“The Night Of The Seagulls” (1975)

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By Jerome Reuter

The Night Of The Seagulls is the fourth and final installment in Amando De Ossorio’s ‘Blind Dead’ series. In my opinion, it’s to be the second best in the series. Most of the time with franchises such as this, it’s generally the first entry that holds up the best. Such is the case with this one. Tombs Of The Blind Dead is arguably one of the greatest Spanish horror films of all time, and the sequels tried to carry on with what it started., The Night Of The Seagulls, released in 1975 is a huge step up from the third entry released the previous year, Ghost Galleon. See that 2015 mark 40 years since the Templars made an appearance on screen; it’s time to take a look back at this one.

De Ossorio sets this tale in a primitive coastal town. A young doctor and his wife have arrived to take up residency. This sets up the ultimate clash of cultures. The modern world of science goes head on against the world of superstition. Which is one of the many things that makes these films so enduring, their ability to play upon folklore, superstitions, and adapt them to celluloid. The mythology surrounding the Knights Templar has taken on a life of its’ own, even centuries after the order was eradicated. Stories of devil worship, sacrifice, and corruption still linger today. In a way, they make the perfect villains. There’s no better way to say it; their reputation precedes them.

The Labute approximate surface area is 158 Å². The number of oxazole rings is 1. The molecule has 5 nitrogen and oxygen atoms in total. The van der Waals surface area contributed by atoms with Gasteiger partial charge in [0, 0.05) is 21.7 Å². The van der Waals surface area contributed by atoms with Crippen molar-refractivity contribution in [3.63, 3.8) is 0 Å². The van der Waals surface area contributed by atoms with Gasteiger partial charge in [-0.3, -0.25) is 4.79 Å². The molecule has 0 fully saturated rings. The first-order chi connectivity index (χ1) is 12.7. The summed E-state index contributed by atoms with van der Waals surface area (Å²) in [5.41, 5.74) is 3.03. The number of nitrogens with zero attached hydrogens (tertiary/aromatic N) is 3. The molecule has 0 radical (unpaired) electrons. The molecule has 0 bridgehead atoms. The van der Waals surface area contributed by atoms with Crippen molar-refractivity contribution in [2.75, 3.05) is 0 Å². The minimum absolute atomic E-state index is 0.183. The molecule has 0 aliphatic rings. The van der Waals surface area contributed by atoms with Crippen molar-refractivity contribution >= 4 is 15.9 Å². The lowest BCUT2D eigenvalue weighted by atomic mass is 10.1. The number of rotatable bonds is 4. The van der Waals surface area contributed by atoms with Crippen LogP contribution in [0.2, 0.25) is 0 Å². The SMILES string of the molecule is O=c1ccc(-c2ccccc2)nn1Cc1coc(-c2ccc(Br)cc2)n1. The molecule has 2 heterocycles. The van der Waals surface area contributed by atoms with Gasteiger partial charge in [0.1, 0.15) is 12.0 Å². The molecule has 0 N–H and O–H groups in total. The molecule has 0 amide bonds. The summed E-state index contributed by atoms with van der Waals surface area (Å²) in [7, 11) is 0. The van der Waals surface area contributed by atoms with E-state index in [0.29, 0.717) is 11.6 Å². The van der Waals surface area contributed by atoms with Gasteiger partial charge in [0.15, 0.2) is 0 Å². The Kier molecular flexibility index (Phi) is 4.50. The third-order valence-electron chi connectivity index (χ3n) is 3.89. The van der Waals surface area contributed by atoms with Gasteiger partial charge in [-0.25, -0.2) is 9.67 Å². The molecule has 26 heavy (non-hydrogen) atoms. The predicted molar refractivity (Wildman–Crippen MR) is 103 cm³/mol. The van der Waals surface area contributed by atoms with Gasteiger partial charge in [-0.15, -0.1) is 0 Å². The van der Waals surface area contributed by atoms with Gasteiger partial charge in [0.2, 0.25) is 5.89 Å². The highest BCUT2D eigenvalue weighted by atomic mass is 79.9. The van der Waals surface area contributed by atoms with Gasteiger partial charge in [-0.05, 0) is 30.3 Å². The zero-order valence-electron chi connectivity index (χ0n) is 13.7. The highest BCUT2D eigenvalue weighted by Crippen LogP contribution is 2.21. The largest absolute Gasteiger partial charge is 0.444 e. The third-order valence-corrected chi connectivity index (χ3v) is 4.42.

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Once again, it’s the design of the Templars, and the atmosphere that carry this film. The skeletal horsemen move slowly and much like a ghost would. Whenever they appear, an eerie Gregorian chant accompanies them. In this day and age, many filmmakers could take lessons from De Ossorio’s unique blend of fear and atmosphere. Much like in Tombs Of The Blind Dead, it’s the pacing that makes this film memorable.

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Back to the clash of cultures; the modern, and the primitive. Virgins are sacrificed by the townspeople to appease the bloodlust of the Templars. The Doctor and his wife, unfamiliar with local customs attempt to intervene. I think that’s what this films, as well as ‘Tombs’ serve as a commentary on. They show us the constant clash between old traditions, and new.

The ‘Blind Dead’ films are one of a kind. They’re a time capsule, and reflect an interesting aspect of European folklore. Since then, very few films have been able to match the atmospheric highs of Amando De Ossorio’s magnum opus.

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